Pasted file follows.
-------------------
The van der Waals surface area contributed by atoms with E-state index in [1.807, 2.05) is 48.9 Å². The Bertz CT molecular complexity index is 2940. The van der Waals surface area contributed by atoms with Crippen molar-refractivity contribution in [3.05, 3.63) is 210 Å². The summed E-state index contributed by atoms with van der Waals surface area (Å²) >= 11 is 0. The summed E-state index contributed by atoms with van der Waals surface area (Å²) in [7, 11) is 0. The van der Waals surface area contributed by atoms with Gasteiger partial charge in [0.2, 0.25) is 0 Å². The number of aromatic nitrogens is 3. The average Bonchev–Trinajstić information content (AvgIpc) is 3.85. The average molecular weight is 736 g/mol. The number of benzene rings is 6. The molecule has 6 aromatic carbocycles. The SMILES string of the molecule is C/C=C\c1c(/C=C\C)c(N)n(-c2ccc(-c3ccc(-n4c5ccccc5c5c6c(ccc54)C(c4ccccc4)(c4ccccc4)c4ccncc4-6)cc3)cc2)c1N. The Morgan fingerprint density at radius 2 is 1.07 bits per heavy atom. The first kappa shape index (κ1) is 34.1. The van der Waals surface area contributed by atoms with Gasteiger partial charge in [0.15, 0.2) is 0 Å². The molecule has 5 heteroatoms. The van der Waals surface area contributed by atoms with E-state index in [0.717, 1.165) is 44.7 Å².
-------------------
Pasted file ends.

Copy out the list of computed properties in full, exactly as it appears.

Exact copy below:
The van der Waals surface area contributed by atoms with E-state index in [1.807, 2.05) is 48.9 Å². The Bertz CT molecular complexity index is 2940. The van der Waals surface area contributed by atoms with Crippen molar-refractivity contribution in [3.05, 3.63) is 210 Å². The summed E-state index contributed by atoms with van der Waals surface area (Å²) >= 11 is 0. The summed E-state index contributed by atoms with van der Waals surface area (Å²) in [7, 11) is 0. The van der Waals surface area contributed by atoms with Gasteiger partial charge in [0.2, 0.25) is 0 Å². The number of aromatic nitrogens is 3. The average Bonchev–Trinajstić information content (AvgIpc) is 3.85. The average molecular weight is 736 g/mol. The number of benzene rings is 6. The molecule has 6 aromatic carbocycles. The SMILES string of the molecule is C/C=C\c1c(/C=C\C)c(N)n(-c2ccc(-c3ccc(-n4c5ccccc5c5c6c(ccc54)C(c4ccccc4)(c4ccccc4)c4ccncc4-6)cc3)cc2)c1N. The Morgan fingerprint density at radius 2 is 1.07 bits per heavy atom. The first kappa shape index (κ1) is 34.1. The van der Waals surface area contributed by atoms with Gasteiger partial charge in [0.15, 0.2) is 0 Å². The molecule has 5 heteroatoms. The van der Waals surface area contributed by atoms with E-state index in [0.717, 1.165) is 44.7 Å².